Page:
Friday, December 06, 2019
Villas Fox Blog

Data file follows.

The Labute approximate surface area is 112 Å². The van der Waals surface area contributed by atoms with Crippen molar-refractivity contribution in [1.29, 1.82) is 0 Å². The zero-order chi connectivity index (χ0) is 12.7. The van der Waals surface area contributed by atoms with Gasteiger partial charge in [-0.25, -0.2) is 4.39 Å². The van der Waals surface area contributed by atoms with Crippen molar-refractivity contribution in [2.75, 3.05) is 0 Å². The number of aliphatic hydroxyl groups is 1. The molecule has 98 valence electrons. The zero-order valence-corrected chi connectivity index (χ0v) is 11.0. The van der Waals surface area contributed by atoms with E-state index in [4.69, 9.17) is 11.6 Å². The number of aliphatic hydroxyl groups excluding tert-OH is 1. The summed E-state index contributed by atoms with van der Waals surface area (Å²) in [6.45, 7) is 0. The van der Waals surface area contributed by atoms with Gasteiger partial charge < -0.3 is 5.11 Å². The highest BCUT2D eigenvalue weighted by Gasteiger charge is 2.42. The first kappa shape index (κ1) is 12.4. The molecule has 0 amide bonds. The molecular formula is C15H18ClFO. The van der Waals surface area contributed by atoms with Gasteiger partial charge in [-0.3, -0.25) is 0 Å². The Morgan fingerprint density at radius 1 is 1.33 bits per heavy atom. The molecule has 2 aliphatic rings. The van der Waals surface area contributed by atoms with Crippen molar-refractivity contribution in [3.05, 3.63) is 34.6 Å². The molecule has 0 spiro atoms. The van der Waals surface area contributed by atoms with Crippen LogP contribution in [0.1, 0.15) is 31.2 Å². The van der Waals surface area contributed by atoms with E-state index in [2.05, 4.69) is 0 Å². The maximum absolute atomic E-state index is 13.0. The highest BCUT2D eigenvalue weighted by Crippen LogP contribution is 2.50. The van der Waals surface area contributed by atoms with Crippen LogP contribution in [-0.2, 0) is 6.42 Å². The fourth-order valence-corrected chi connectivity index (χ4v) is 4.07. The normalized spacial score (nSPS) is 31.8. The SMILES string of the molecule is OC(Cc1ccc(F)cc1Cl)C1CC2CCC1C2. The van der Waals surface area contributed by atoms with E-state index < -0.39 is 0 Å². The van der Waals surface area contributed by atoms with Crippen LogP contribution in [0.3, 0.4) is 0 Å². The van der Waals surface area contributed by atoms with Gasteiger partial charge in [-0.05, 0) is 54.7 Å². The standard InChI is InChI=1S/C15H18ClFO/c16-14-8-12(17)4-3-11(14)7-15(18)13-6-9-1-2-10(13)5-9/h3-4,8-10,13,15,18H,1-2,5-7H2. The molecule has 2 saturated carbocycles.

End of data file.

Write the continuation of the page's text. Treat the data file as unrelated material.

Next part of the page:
Are you thinking about, or in the process of selling your Spanish property? We have put together the following information which we hope will be very useful! It might even influence your decision on whether to sell or not, and at what price. We try to give our vendors as much information as possible to assist them in the selling process, so that there are no nasty surprises along the way! I am sure we will be adding to this list of information as the years go by, and laws and practices change. The information given is meant as a guide only, and you should always seek the assistance of a qualified legal professional (ie a lawyer) at an early stage, especially (but not only) if anything has changed since you purchased the property (for example if one of your co-owners has either died or has developed an illness which affects their ability to attend the notary in sound mind, or if you have made any alterations to the property that have not been registered at the land registry, or if you suspect you might be in negative equity due to a mortgage on the property being higher than the likely proceeds of the sale). 1. Costs and fees when selling my Spanish property These can be divided into the costs and fees which have to be paid PRIOR to selling, and those that have to be paid on the date of sale. 1a. Costs and fees that need to be paid PRIOR to selling a Spanish property - Energy efficiency certificate. If you do not have a valid energy efficiency certificate (CEE = certificado de eficiencia energética), then the law states that you must obtain one and display the rating in all your advertising and present it to the notary on the date of sale. They are valid for 10 years, regardless of who owns the property. Villas Fox can help you obtain one, using our local architect. Click here for latest prices. Failure to comply could lead to a fine both for you and your estate agent. - Habitation certificate (certificado de habitabilidad). This is otherwise referred to as a secondary occupation licence (licencia de segunda ocupación), cédula or declaración responsable. This is a 2-stage process. The first stage is that the architect inspects the property, compares it to the title deeds, and issues a certificate which says that the property is fit to live in, and corresponds to the description of the property in the title deeds. If the architect dectects that there is a discrepancy between the actual state and size of the property and the description in the title deeds, he will include this in his report, and if the alteration has been made over 10 years ago and before 2014 then he can issue a certificate of antiquity to declare that the change is exempt from any sanctions. Otherwise you might have to obtain retrospective planning permission for the alterations you have made, which takes longer. That is why it is a good idea to obtain the habitation certificate at a very early stage, because although the law does not oblige you to have one in place prior to selling, the general advice to buyers is not to buy a property without one, especially as the utilities companies often require one when changing the contract into the new owners name. Another advantage of obtaining the habitation certificate at an early stage is that the architects report usually includes plans of the house which can be useful to show to buyers. Buyers will have more confidence in buying your home if they can see that you have already got all the paperwork in place which proves that the property is fully legal. The second stage in the process of obtaining this certificate is for either yourself or the architect to present his report, together with copies of the title deeds and all recent bills for SUMA (council tax), electricity and water at the town hall, and pay the town hall fee for this. Some town halls will then subsequently issue the habitation certificate after a period of waiting, but other town halls (e.g. San Miguel de Salinas) will simply issue an official receipt which says that the correct documentation has been provided, and will leave it at that. This "receipt" is sufficient when you sell the property. Click here for latest prices for obtaining the habitation certificate (varies between towns). - All costs and fees associated with the normal running and maintenance of the property , eg community fees, water and electric bills etc, so that your buyer will receive the property free of any debts and with all utilities connected. This applies even if the sales process takes longer than expected, ie you will still be responsible for all the above, and also be able to benefit from use of the property up until the date of sale 1b. Costs and fees that will have to be paid on the date of sale All the following costs are usually deducted from the proceeds of the sale on the date of selling the property. In other words, the bankers draft which you receive on the day of selling will be for an amount NET of the following costs. However, if you are a fiscal (tax) resident in Spain, this might not apply to the plusvalia tax, which you are responsible for paying soon after the sale. We strongly recommend that you discuss all these costs, and how they will be paid with your lawyer at an early stage, to avoid any misunderstandings. - If the property has elements or features (eg extra metres of house or land, additional swimming pools, conservatories, extensions and other permanent structures) that weren't previously on the official property description in the land registry, then it is your responsibility to pay the architect, notary and land registry fees related to having the description updated at the land registry. Most buyers and their solicitors are amenable to this process taking place at the same time as the property is sold, however they may insist that you update the description at the land registry prior to selling the property, which could take a few extra months. Even if you have already paid for an architect to do a certificate of antiquity to declare that the change is exempt from requiring retrospective planning permission prior to selling the property, you will still have to pay for the notary and land registry costs associated with declaring this change on the official description of the property when you actually sell the property. For example, if you already paid an architect 250 euros for a certificate of antiquity for your swimming pool, when you sell the property, the solicitors might deduct another 1,000 euros to cover the cost of notary and land registry fees associated with adding the pool to the property description at the land registry. Don't confuse these fees with the notary and land registry costs of the property sale itself. These are normally paid by the buyer. - Notary fees relating to the sale of the property. At least in this part of Spain, the norm is for the BUYER to pay all the notary fees (and land registry fees) relating to the transferral of ownership of the property. However, despite this, the law actually says that unless the private sales contract says otherwise, it is the SELLER who has to pay the largest part of the notary fees. So, it's a good idea to make sure that your private sales contract (which you sign when you agree a price with a buyer) makes it clear that it is the BUYER who pays the notary fees. Otherwise, you could be held liable to pay most of them! The standard sales contract at Villas Fox stipulates that the buyer pays them. However some lawyers prefer to draw up their own contract, and as always it is up to you to read the terms of the contract before you sign it. - Estate agency fees. At Villas Fox, we charge the vendor a fee upon successful completion of the sale. This fee is usually deducted from the proceeds of the sale, and the payment is done by the buyer on behalf of the seller. In other words, the buyer pays our fee (less any deposit we are holding) and this amount is discounted from the amount the buyer pays the seller. In this way, it is the seller that is paying our fees, and it is the seller who we give an invoice to. Our fees include IVA (sales tax) at 21%. Although our fees can seem like just another large chunk of money which you lose in the process, we like to think that the international marketing we provide will enable you to reach out to a much wider audience and attract more potential buyers. That could mean the difference between selling and not selling your home. Or it could mean that we find you a buyer with more spending power (possibly one that doesn't speak your language), who might be willing to pay a higher price for your property than if you hadn't used our services. We like to think that our marketing and general assistance with the sales process represents excellent value for money! - Plusvalía tax (more correctly known as "El Impuesto sobre el Incremento de Valor de los Terrenos de Naturaleza Urbana (IIVTNU)" - but I think you can understand why most people shorten it to "plusvalía tax". This is a tax supposedly levied on the vendor and being linked to the increase in value of the land which the apartment or house sits on. However, it has to be paid even if the market value of the land has fallen since you bought the property. It is also related to the value of the land (so vendors of villas on big plots will have to pay a lot more than vendors of small apartments) and is also directly related to the number of full calendar years since you bought the property. In other words, it is zero if you have owned the property for less than 12 months, but twice as much if you've owned the property for 10 years compared to someone who has owned a similar property for 5 years. How is it calculated? If you bring us a recent SUMA bill for property tax (IBI), then we can calculate it for you. It varies between towns, but typically it could be between 30 and 300 euros for every year you have owned the property. - 3% retention. This applies if you are NOT a Spanish tax resident, OR if you are one but fail to provide the certificate that proves you are one. 3% of the official sales price will be retained by the buyer (who has to pay it to the tax authorities on your behalf, and has to accept responsibility for doing so). This can be considered as a down-payment on any capital gains tax (or other private tax arrears you may have) you may be liable for following the sale. However, if your lawyer can demonstrate that you have not made a capital gain, or your tax liability is less than 3%, then they can claim all of this back for you (less any taxes you owe). The process can take a year or more. Your lawyer will not do this automatically - you must instruct them that you wish to claim this back. Ask them if you need to keep your Spanish bank account open in order for the money to be paid into it. - Retention for SUMA, community fees, electric and water. The lawyers involved in the sale will decide if monies need to be retained from your proceeds in order to satisfy any outstanding obligations regarding the payment of electric, water, community fees and SUMA. As the vendor, you are responsible for the payment of the SUMA for the whole calendar year in which the sale takes place, even if the bill for that year has not yet been issued (which is very common, since the bills are usually generated in the autumn). So, even if you sell the property in the first week of January, the lawyers may retain an approximate amount corresponding to the estimated SUMA bill for the whole year. If you wish to challenge this, then you should do so before you agree to the sale. It is important to discuss these retentions with your lawyer, and ask them what the procedure is regarding this. If you think that the retentions are unnecessarily high, or if you can prove that you have paid the SUMA bill for the current year, then make this clear to your lawyer at an early stage, so that the retentions can be adjusted accordingly. Also, make sure you cancel all the direct debits for the property AFTER the sale has completed, and inform the providers of your house insurance that you have sold the property. That's all for now, but in the near future, we will be expanding this article with the following topics and maybe even more: 2. Choosing your estate agent (and currency company if you don't want to keep the proceeds of the sale in euros) and documentation required to provide 3. Preparing the property for photographs 4. Preparing for client visits 5. I've got an offer - should I accept it? 6. What happens between the offer being accepted, and completion of the sale? (eg get a certificate of fiscal residency if you are a fiscal resident to avoid paying the 3% retention !) 7. What do I need to do on the day of completion? 8. is there anything else I need to do?